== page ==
Weeds Beware: Goats, Llamas, Burros, Sheep Unleashed at O'Hare
O'HARE — Meet Baby Boy, Taffy, Carmel, Crystal, Victoria, Precious and Sweetie Pie — members of the newest maintenance crew at O'Hare International Airport.
Despite the roar of airplanes soaring into the clouds and a gaggle of reporters and photographers getting their first look at the rookie part-time employees, the 14 goats, three burros, six sheep and two llamas stayed focused on their work Tuesday afternoon — munching through knee-high weeds in a remote corner of the airport.
A herd of goats owned by Al Sternweiler, the chef at the Butcher & the Burger restaurant, and his business partner Joseph Arnold, were turned loose three weeks ago on an all-you-can-eat buffet of waist-high buckthorn, garlic mustard, thistles, poison ivy and ragweed around the airport.
Chicago Department of Aviation Commissioner Rosemarie S. Andolino said the newest city workers would reduce unwanted vegetation around O'Hare in the rocky, steep areas that are difficult for two-legged crews to maintain.
"This is a step toward becoming a more sustainable city," Andolino said.
The firm partnered with Settler's Pond Shelter, a Beecher, Ill.-based non-profit group that rescues abandoned farm and exotic animals, to expand the four-legged work crew to include burros, llamas and sheep. Arnold said his firm was making a $75 donation per animal per season to Settler's Pond.
The work crew grew by one Tuesday morning. Precious, a 3-year-old sheep, gave birth to a bouncing baby boy lamb naturally named O’Hare. As the reporters and photographers watched, the white lamb suckled and took his first steps.
“I ran out to check on them as soon as I got here this morning, and I was so relieved that both mom and baby are doing well,” said Pinky Janota, the founder of Settler's Pond. “It is pretty exciting.”
The bigger animals, especially the burros and the llamas, will protect the herd from predatory animals like coyotes and red-tailed hawks, while eating the grass and other weeds the goats don't enjoy, Janota said.
“Everyone is getting along well,” Janota said.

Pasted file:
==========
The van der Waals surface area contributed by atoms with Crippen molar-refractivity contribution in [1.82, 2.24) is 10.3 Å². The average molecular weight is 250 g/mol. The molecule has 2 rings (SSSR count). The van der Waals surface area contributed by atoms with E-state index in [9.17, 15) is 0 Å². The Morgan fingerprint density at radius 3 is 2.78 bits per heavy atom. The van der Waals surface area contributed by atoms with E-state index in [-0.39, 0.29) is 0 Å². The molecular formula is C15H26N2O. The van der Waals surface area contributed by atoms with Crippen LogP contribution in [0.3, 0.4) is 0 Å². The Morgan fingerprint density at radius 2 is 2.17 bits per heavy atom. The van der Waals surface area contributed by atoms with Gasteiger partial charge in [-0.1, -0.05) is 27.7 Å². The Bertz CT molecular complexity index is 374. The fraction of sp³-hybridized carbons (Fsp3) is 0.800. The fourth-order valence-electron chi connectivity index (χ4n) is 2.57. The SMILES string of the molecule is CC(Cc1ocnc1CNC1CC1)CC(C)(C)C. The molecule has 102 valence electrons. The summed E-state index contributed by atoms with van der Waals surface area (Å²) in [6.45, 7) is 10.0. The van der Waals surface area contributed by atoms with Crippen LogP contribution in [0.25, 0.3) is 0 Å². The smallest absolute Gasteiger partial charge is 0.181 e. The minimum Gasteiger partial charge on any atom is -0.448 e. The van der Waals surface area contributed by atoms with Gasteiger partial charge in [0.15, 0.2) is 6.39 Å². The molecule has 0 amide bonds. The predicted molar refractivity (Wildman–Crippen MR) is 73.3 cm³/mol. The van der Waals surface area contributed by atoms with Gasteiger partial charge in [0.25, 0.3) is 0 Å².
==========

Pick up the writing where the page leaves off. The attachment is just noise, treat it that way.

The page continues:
Janota said her biggest concern was the animals' reaction to the airport noise, which was so loud at times that it drowned out the speakers at the news conference.
"As soon as we got here, they took off running and began eating right away," Janota said, who added that her contract allows her to take her animals home if she feels they are being harmed. "None of them even flinch when the planes go by."
The animals will be kept in fenced areas away from the runways and terminals, which will continue to be maintained by the airport's regular maintenance crews, Andolino said.
The four-legged maintenance crew is part of a pilot program that could be expanded to other city property if successful, airport spokeswoman Karen Pride said.
While the herd of goats may not be cash cows, Arnold said he's hoping the publicity about their part-time job at O'Hare will draw diners to his Lincoln Park restaurant, which offers do-it-yourself burgers with locally sourced and organic ingredients.
"Doing this is definitely out of the box, but it is not that far from of what we do every day at the restaurant," Arnold said.
O'Hare's newest workers don't have to worry about ending up on the menu at the Butcher & the Burger if they fall down on the job. There are no plans to add goat burgers to the Lincoln Park's restaurant's menu, although milk and cheese from the goats could make an appearance soon.
The goats, accompanied by their caretaker Gregg Woodward, will be expected to clear about 250 acres a day at the airport, focusing on steep areas along creeks and streams. When the goats are off duty, they rest in a wooden shelter.
"The animals seem very happy," Woodward said. "They could care less where they are as long as they've got good chow.”